The Industry

The internet industry is a complex one, composed of several sectors and surrounded by heavy competition due to a large threat of new entrants. In a quickly-developing world (much increased internet access), the industry's focus is based on offering different ways of finding information and the better company is at doing so, the more traffic it will attract. Traffic is the key determinant of advertising revenue, where the spending seems to be as inelastic as the U.S. oil consumption. In a recent article on, it is reported that U.S. internet advertising revenue rose 25 percent to a new record, $5.3 billion. In fact, online advertising has hit a new high in each of the past three quarters, which suggests that there is a large and growing demand (see chart below). This surging market is only paving the road for giants like Microsoft (recent $6 billion purchase of Aquantive) and Google ($3.1 billion for DoubleClick) to keep investing in their online advertising sectors. "The most compelling argument (for the deal) is it is accelerating our display advertising business," Google Chief Executive Eric Schmidt said on a conference call with reporters and analysts. "I'm calling from Argentina where Google is opening its latest sales and support office..." (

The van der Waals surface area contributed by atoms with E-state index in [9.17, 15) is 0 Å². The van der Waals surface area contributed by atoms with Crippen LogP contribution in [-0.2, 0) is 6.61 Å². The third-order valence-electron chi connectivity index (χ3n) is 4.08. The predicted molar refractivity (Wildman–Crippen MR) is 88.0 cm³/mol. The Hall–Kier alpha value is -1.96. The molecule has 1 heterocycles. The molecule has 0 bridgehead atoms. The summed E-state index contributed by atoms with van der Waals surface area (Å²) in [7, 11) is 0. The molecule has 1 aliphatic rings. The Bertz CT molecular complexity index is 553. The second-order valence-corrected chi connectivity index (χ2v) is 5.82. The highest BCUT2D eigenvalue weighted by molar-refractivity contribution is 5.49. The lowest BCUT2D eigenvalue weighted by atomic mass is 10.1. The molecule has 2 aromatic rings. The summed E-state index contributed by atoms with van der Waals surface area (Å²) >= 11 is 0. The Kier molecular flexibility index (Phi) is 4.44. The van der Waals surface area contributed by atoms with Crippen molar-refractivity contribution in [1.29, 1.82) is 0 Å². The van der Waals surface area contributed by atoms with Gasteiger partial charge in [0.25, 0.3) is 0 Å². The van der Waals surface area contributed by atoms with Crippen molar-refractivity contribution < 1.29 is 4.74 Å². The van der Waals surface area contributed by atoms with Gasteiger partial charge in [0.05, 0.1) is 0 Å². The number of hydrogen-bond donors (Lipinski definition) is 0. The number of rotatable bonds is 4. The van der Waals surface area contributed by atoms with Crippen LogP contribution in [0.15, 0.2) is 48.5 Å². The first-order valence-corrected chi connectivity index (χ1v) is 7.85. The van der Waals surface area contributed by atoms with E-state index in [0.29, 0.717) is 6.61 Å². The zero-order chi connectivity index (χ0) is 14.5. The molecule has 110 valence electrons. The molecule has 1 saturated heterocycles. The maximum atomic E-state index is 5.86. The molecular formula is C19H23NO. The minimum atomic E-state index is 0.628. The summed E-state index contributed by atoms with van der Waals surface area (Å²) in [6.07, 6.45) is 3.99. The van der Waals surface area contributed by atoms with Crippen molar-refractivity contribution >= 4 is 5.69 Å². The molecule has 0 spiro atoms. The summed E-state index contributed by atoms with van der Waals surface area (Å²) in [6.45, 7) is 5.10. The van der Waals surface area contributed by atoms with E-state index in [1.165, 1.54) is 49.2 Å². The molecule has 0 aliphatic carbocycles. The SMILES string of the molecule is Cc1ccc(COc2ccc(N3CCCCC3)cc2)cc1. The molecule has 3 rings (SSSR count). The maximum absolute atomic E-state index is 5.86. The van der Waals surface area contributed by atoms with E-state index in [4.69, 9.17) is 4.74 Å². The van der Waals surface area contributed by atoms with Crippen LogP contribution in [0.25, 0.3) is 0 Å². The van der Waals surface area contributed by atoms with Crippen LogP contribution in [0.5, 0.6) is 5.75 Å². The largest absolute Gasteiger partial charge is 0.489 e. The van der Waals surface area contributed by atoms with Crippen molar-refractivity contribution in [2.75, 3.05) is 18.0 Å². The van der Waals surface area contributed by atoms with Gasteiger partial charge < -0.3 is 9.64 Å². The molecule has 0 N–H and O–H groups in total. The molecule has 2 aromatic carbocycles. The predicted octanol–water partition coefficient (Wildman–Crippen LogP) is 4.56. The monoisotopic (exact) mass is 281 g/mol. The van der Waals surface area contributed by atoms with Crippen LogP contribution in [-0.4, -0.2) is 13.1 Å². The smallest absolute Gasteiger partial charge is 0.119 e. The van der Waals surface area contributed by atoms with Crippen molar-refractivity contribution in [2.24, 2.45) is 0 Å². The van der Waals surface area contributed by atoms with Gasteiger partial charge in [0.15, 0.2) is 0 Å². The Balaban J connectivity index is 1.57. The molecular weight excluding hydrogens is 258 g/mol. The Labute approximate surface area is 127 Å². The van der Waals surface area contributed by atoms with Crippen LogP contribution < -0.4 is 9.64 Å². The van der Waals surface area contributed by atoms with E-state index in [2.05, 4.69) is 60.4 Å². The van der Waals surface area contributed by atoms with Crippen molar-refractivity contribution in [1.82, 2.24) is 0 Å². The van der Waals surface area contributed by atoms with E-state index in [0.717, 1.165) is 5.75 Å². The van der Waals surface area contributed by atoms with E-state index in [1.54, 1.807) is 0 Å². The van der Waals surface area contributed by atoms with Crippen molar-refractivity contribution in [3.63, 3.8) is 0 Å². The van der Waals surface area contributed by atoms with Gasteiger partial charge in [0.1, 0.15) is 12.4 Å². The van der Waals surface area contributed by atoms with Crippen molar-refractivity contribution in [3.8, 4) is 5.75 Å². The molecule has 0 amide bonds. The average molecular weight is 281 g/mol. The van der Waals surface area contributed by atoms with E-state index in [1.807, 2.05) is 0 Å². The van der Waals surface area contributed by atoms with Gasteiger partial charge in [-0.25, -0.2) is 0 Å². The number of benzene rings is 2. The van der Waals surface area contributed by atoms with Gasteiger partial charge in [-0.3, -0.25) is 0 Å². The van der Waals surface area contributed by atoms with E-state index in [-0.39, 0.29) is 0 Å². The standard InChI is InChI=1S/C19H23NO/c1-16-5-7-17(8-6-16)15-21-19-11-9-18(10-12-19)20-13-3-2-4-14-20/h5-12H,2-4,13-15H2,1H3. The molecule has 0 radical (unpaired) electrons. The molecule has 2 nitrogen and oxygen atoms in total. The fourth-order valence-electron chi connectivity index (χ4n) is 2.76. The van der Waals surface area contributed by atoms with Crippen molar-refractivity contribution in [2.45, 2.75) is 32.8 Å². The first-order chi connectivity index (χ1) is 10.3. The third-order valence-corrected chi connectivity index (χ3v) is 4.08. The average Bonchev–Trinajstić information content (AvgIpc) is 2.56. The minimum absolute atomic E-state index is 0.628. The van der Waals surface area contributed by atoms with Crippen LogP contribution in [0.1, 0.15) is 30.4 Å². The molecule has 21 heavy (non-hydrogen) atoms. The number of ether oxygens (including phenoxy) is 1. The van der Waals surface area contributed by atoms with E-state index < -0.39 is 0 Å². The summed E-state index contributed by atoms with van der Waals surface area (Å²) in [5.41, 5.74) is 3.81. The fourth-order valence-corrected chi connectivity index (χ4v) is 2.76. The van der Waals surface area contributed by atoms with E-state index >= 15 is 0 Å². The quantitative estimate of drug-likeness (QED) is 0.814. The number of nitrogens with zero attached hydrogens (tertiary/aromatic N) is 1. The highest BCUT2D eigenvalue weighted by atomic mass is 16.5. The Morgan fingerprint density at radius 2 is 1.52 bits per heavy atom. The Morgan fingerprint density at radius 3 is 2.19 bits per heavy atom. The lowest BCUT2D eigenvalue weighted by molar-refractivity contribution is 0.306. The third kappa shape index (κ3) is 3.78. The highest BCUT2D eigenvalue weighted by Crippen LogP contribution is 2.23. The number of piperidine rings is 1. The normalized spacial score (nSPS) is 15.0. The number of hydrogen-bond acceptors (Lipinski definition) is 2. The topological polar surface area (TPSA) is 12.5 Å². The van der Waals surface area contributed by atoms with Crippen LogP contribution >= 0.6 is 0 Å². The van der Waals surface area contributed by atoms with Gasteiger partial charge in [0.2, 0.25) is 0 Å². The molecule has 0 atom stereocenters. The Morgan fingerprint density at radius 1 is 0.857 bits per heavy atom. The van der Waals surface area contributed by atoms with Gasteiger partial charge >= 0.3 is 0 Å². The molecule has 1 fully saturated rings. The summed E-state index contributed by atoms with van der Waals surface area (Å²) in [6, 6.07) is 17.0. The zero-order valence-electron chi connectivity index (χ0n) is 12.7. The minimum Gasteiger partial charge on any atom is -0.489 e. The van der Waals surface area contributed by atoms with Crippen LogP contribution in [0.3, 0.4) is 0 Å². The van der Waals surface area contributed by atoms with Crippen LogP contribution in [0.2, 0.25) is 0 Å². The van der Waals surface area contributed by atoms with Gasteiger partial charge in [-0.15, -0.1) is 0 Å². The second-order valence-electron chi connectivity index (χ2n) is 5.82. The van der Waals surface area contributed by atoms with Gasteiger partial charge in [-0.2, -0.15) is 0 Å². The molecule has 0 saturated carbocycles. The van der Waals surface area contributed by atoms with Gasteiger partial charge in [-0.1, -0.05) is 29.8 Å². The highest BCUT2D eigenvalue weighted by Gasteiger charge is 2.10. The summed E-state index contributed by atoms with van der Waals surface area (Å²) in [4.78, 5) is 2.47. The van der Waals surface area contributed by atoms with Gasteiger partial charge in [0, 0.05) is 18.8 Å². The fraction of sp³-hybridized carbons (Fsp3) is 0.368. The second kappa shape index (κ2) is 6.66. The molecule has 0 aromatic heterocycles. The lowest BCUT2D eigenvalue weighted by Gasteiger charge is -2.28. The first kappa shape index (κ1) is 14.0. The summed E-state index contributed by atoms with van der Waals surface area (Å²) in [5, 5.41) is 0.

Source: PwC/IAB Internet Advertising Revenue Report (

As already mentioned, a few of the industry heavyweights include Google, Amazon, and Yahoo! Each company's market share varies however, due to the complexity of analyzing the internet industry as a whole - Amazon and eBay belong to the catalog and mail order houses industry (e-commerce); while for example, Google and Yahoo! are the leaders of the internet information providers industry. Regardless of that complication, the internet industry has yet to mature and certainly still shows signs of accelerating growth. The scope of competitive rivalry is global, as innovators around the world are developing technology in order to increase global efficiency.